Mess with a good guy, and you may discover his shadier side. Still, it came as a shock when scientists blocked the activity of sirtuins—molecular heroes known for promoting longevity and protecting against age-related maladies—and found that this inhibition restored cognition in a mouse model for Alzheimer disease. In this week’s Journal of Neuroscience, researchers led by Frank LaFerla at the University of California, Irvine, report that the sirtuin inhibitor nicotinamide prevents memory defects and selectively reduces a phospho-tau species associated with microtubule stability in 3xTg-AD mice. The findings suggest that oral nicotinamide, the biologically active form of niacin (vitamin B3), could be used to treat AD—a prospect that will be tested in an early-stage clinical trial.
Sirtuins are class III histone deacetylases (HDAC) whose activation slows age-associated disease in mice through transcriptional pathways closely resembling those induced by caloric restriction (see ARF related news story). This led many, including first author Kim Green, to presume that blocking the activity of sirtuins would make things worse for mice that harbor both hallmark AD pathologies and show memory impairments at four months of age.
Instead, Green and colleagues found striking cognitive improvement in eight-month-old 3xTg-AD mice that were given nicotinamide-spiked drinking water (200 mg/kg/d), as opposed to vehicle-treated, for four months. In tests of long-term, short-term, and hippocampal-dependent spatial memory, nicotinamide rescued 3xTg-AD mice to wild-type levels, and even boosted short-term memory in non-transgenic animals. Nicotinamide-treated 3xTg-AD mice fared better than vehicle-treated counterparts in a fear conditioning test requiring the amygdala—a brain area with prominent pathology in the triple transgenics. However, both groups did equally well on an object recognition task involving the cortex, a region largely spared of Aβ pathology. Consistent with their equally good performance on the cortex-dependent task, nicotinamide-treated 3xTg-AD mice had roughly similar brain Aβ levels as did control mice—measured by ELISA on detergent-soluble and -insoluble brain homogenates, and by immunohistochemical staining of hippocampus, amygdala, and cortex.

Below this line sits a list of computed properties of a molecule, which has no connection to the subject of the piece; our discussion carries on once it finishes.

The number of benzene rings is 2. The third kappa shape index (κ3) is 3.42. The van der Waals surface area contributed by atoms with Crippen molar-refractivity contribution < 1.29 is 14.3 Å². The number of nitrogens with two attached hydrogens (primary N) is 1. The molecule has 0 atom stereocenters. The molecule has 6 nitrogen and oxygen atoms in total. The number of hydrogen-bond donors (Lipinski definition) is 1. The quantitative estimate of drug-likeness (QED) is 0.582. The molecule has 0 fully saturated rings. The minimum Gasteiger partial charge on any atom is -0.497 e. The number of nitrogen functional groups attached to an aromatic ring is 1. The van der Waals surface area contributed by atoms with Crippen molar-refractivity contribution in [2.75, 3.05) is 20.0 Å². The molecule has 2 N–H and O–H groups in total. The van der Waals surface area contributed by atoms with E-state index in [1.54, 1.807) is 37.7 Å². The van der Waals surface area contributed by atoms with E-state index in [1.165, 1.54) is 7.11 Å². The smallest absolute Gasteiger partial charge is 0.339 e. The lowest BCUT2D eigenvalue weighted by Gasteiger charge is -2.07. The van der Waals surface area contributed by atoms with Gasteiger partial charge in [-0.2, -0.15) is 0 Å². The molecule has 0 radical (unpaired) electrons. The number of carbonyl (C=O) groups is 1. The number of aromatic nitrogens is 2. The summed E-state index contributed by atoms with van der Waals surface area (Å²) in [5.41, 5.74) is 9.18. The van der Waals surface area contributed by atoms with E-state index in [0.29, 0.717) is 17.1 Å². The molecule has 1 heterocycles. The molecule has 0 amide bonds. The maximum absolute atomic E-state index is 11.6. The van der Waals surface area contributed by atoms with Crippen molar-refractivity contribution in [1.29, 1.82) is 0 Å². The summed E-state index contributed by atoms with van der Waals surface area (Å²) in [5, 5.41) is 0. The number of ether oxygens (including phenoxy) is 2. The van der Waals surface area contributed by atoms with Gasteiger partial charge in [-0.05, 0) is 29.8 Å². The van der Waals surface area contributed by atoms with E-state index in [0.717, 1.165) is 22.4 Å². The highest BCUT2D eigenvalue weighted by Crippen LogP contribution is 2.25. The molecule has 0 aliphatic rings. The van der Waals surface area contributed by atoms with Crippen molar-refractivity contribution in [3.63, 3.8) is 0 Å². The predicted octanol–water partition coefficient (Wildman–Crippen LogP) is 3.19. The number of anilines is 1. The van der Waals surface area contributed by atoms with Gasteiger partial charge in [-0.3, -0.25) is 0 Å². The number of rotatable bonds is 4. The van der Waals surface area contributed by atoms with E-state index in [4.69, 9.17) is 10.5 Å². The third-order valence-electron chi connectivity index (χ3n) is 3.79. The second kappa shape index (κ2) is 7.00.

Given nicotinamide’s lack of effect on Aβ levels, the researchers figured the compound must be improving cognition through another mechanism. Analyzing protein extracts from whole brain samples of treated and control 3xTg-AD mice, they found a 20 percent reduction in steady-state levels of human tau in the nicotinamide-treated animals. They saw no differences at several tau sites typically phosphorylated in 3xTg-AD mice by eight months (Thr212/Ser214, Ser199/202, or Thr181), but a whopping 60 percent reduction in Thr231-phospho-tau in the nicotinamide group compared with vehicle. “It's incredibly dramatic,” Green told ARF. “This thing is just wiped from the brain very specifically.”
To address whether phosphorylation at Thr231 affects stability and accumulation of tau, the researchers transfected fibroblast cells with wild-type human tau or a phospho-mimic human tau (T231E) containing a glutamic acid substitution at the Thr231 site. Compared to cells overexpressing wild-type tau, the T231E-expressing cells had reduced steady-state levels of tau (yet similar myc-actin levels). In a filter retardation assay, accumulation of insoluble tau was seen for wild-type but not T231E mutant proteins. Phosphorylation at Thr231 “seems to target tau for degradation,” Green said. “We think that somehow the nicotinamide is facilitating that degradation in the AD brain.” Interestingly, another group recently showed that inhibition of another histone deacetylase, HDAC6, specifically reduces tau phosphorylation at the very same residue (Thr231) (Ding et al., 2008).